Grayling shifts the blame and points finger at rail industry for “failing passengers”

Chris Grayling has launched an attack on the rail industry by saying it has “collectively failed" passengers after timetable changes have caused chaos across the network during the last two weeks.

The transport secretary picked out Network Rail for special mention in a letter to northern MPs after he lambasted the "wholly unsatisfactory" levels of disruption caused by the rail organisation’s timetable overhaul.

Grayling blasted Network Rail’s approach to timetabling, stressing it has caused "chaos" for train companies by leaving it too late to ensure the new arrangements would not create conflicts across the railway.

He said he and the rail minister, Jo Johnson, were in daily conversations with Network Rail and Govia Thameslink Railway (GTR), which runs the affected Southern, Gatwick Express, Thameslink and Great Northern services, to resolve the situation.

The secretary of state said that despite being aware there might be some disruption in the early days of any new timetable change, the scale of the problem had “far outstripped any expectation”.

In a letter to MPs, Grayling said: "I am frustrated that what should have been good news for passengers, with the introduction of new services, new routes and expanded capacity has had such a poor start. "The industry collectively has failed the passengers it serves. A combination of delayed Network Rail infrastructure works and reduced planning time meant that the new timetable was finalised much too late to permit adequate logistical planning for the timetable changes." 

Commenting on timetable changes, a Network Rail spokesperson said: “Late timetables have certainly not helped the recent events but there are many other factors across the industry involved and we are looking at understanding the root cause so that future changes can be implemented more smoothly.”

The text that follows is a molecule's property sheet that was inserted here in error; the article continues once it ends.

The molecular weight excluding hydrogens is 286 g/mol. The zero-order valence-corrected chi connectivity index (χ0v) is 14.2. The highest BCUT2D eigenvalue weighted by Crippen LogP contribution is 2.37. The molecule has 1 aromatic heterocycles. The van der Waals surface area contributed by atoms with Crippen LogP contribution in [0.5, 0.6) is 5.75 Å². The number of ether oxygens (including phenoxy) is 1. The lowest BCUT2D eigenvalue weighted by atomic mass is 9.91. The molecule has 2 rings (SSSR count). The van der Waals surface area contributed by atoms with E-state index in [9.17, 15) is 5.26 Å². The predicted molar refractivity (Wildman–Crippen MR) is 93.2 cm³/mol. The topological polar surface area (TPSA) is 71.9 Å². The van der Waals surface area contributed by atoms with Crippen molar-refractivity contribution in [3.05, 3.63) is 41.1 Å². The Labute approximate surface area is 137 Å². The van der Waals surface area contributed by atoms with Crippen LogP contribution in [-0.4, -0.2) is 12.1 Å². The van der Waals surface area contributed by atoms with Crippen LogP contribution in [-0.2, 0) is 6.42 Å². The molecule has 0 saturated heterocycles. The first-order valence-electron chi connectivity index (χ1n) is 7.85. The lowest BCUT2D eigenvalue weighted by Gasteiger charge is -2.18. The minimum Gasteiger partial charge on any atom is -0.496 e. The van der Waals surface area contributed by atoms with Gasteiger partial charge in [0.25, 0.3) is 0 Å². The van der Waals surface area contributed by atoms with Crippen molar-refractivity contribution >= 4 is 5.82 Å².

The changes were introduced to increase capacity along the railways by creating space for 40,000 more passengers to travel in and out of London and allowing 24 trains will run every hour.

But rail user groups have cited a lack of money being pumped into the network as a big contributing factor in rail industry failures. 

Stephen Trigg of the Reigate, Redhill and District Rail Users Association, said: "Thameslink is just failing all over the place. This morning six out of 12 trains have disappeared from the timetable. That's before any cancellations. How do people get to work? Everyone I speak to from the train company is working extremely long hours trying to sort the problems out - but there's not enough of them. The bid was put in with a very slim-line management team and that bid won, because that's what the DfT wanted - a cheap bid. They need to put the money into the network."

A GTR spokesman apologised to passengers for the continued disruption and attempted to allay concerns by saying the firm was working on a recovery plan with rail partners.

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